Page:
Data were collected for patients' history, physical examination, relevant investigations, intraoperative blood loss, operative time, EOR, brain contusion, infarction, or hematoma. EOR was measured on postoperative MRI. It was defined as gross total resection (GTR) if there was no residual tumor, near-total resection (NTR) if there was >95% resection, and subtotal resection (STR) if there was <95% resection on postoperative scans. The operative time was calculated from incision to closure of the procedure.

Surgical Procedure

A brief description of the technique is described here (detailed procedures have been given in prior publications).[11] [13] Patients were positioned supine with the head-end elevation of ∼30 degrees for anterior thalamic lesions, whereas they were placed in the prone position for posterior lesions. A linear incision of ∼4 to 5 cm was made, and a craniotomy of ∼3 × 3 cm was used ([Fig. 5a]). The dura was opened in a cruciate manner. If the brain was found tense, the cerebrospinal fluid (CSF) was drained from the adjoining sulci and by tapping the ventricle. After splitting a sulcus or making a small corticectomy, Killian's nasal speculum was inserted in a closed fashion along the planned trajectory. It was gently opened, and the folded indigenous silicon tubular retractor (18 mm diameter of appropriate length) held with tissue forceps was introduced inside the opened nasal speculum ([Fig. 5b]). The tissue forceps and nasal speculum were removed, leaving the tubular retractor in place. Proper positioning and incision were made to approach the lesion at 90 degrees to the operating room floor. This caused the normal brain to fall apart and keeping the retractor stationed on its own. This also prevented the distortion of the tubular retractor by the surrounding brain. The folded retractor expanded gradually to its natural round shape. Two microinstruments applied outward pressure in helping regain the normal round configuration of the retractor. The endoscope (Karl Storz, Tuttlingen, Germany; 30 cm long, 4 mm diameter, and 0-degree angle) was then brought in for visualization and was fixed on a holder. The tip of the endoscope was placed ∼1.5 cm away from the tumor and was inside the tubular retractor. Tumor resection was performed using the conventional bimanual technique (suction in one hand and working instrument in the other hand) under the endoscopic control. The position of the endoscope was periodically changed to obtain triangularization and avoid instrument collisions. The tumor was internally decompressed in a piecemeal fashion ([Fig. 5c, d]). The tubular retractor could be moved to the desired direction to obtain complete resection. After resection of the tumor, the tubular retractor was slowly withdrawn under the endoscopic vision, and hemostasis was achieved ([Fig. 5e–h]). An external ventricular drain was left for 3 to 5 days. Scalp flap was closed in layers after the dural closure and replacement of the bone flap. The patients were observed in the intensive care unit postoperatively.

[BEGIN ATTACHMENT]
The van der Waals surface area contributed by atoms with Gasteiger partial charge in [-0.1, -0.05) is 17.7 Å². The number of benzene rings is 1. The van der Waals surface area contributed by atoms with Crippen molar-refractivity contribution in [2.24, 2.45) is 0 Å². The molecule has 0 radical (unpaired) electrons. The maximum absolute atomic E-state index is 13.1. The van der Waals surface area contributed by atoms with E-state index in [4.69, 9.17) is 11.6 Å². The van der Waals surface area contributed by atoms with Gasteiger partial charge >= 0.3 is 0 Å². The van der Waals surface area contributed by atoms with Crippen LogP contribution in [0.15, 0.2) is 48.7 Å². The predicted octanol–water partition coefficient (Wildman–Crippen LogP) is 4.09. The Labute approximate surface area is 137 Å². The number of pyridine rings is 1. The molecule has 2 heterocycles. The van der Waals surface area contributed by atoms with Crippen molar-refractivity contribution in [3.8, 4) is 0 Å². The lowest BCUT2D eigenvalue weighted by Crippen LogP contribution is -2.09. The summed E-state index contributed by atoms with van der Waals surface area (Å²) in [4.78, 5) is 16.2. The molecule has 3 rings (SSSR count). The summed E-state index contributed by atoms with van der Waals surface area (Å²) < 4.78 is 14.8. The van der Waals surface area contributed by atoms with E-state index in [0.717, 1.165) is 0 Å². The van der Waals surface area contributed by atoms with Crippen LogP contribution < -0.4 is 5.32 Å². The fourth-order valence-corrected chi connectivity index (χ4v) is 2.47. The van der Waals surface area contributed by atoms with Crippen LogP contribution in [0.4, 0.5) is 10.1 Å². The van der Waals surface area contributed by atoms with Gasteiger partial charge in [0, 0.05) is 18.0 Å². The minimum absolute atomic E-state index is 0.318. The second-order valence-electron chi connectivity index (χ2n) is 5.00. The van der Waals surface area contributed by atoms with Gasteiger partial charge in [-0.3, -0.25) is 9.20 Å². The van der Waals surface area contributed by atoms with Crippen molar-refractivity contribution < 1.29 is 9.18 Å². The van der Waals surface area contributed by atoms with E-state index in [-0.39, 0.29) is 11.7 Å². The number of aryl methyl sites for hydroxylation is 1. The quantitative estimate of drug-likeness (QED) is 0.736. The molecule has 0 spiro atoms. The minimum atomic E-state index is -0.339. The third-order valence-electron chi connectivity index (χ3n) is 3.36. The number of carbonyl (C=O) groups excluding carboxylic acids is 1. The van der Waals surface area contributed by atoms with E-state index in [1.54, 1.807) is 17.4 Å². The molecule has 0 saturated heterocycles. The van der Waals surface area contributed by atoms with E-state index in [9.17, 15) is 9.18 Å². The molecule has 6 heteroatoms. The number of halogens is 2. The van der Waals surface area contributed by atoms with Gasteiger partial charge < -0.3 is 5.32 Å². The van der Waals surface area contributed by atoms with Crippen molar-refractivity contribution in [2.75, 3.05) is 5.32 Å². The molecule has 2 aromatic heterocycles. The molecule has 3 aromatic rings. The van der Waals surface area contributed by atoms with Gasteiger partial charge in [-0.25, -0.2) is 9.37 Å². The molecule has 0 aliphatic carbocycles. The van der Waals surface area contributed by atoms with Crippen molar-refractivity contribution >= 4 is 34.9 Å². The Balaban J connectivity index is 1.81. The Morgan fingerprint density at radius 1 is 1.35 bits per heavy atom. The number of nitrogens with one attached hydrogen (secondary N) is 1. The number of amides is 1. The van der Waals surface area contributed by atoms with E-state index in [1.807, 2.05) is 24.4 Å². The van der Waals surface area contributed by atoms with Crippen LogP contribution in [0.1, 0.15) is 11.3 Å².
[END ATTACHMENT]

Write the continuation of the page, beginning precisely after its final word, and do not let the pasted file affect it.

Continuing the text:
Zoom Image
Fig. 5 Endoscopic removal of left thalamic tumor showing (a) small craniotomy, (b) introduction of nasal speculum and tubular retractor, (c,d) removal of tumor using bimanual technique, (e,f) hemostasis using bipolar cautery and absorbable hemostat, and (g,h) removal of tubular retractor under endoscopic visualization.

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Results

From January 2010 to March 2019, 21 patients with thalamic tumors underwent endoscopic excision of the lesion using a tubular brain retractor. Patient age ranged from 14 to 60 years (mean of 34.14 ± 14.82). There were 12 females (57.14%).